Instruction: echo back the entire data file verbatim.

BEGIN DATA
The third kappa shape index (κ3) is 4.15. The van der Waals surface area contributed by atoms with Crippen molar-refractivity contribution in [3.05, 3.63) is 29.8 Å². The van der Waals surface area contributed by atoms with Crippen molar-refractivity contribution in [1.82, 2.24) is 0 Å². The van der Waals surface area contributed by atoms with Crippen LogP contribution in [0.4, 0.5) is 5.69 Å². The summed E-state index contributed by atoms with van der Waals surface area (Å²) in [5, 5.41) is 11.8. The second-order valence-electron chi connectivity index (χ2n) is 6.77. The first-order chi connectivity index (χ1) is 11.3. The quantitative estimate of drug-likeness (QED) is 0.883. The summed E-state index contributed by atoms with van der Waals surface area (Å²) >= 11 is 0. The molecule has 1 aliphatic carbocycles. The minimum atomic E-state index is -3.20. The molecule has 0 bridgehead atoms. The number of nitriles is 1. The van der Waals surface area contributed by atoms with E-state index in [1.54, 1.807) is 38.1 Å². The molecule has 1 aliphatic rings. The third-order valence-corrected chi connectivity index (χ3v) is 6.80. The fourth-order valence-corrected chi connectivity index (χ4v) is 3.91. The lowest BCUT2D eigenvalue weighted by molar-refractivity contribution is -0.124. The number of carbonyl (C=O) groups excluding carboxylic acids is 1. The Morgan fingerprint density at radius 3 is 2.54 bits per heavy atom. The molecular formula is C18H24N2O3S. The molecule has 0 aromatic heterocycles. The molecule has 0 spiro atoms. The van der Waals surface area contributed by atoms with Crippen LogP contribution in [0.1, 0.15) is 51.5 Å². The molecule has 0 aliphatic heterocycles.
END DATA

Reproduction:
The third kappa shape index (κ3) is 4.15. The van der Waals surface area contributed by atoms with Crippen molar-refractivity contribution in [3.05, 3.63) is 29.8 Å². The van der Waals surface area contributed by atoms with Crippen molar-refractivity contribution in [1.82, 2.24) is 0 Å². The van der Waals surface area contributed by atoms with Crippen LogP contribution in [0.4, 0.5) is 5.69 Å². The summed E-state index contributed by atoms with van der Waals surface area (Å²) in [5, 5.41) is 11.8. The second-order valence-electron chi connectivity index (χ2n) is 6.77. The first-order chi connectivity index (χ1) is 11.3. The quantitative estimate of drug-likeness (QED) is 0.883. The summed E-state index contributed by atoms with van der Waals surface area (Å²) >= 11 is 0. The molecule has 1 aliphatic carbocycles. The minimum atomic E-state index is -3.20. The molecule has 0 bridgehead atoms. The number of nitriles is 1. The van der Waals surface area contributed by atoms with E-state index in [1.54, 1.807) is 38.1 Å². The molecule has 1 aliphatic rings. The third-order valence-corrected chi connectivity index (χ3v) is 6.80. The fourth-order valence-corrected chi connectivity index (χ4v) is 3.91. The lowest BCUT2D eigenvalue weighted by molar-refractivity contribution is -0.124. The number of carbonyl (C=O) groups excluding carboxylic acids is 1. The Morgan fingerprint density at radius 3 is 2.54 bits per heavy atom. The molecular formula is C18H24N2O3S. The molecule has 0 aromatic heterocycles. The molecule has 0 spiro atoms. The van der Waals surface area contributed by atoms with Crippen LogP contribution in [0.1, 0.15) is 51.5 Å². The molecule has 0 aliphatic heterocycles.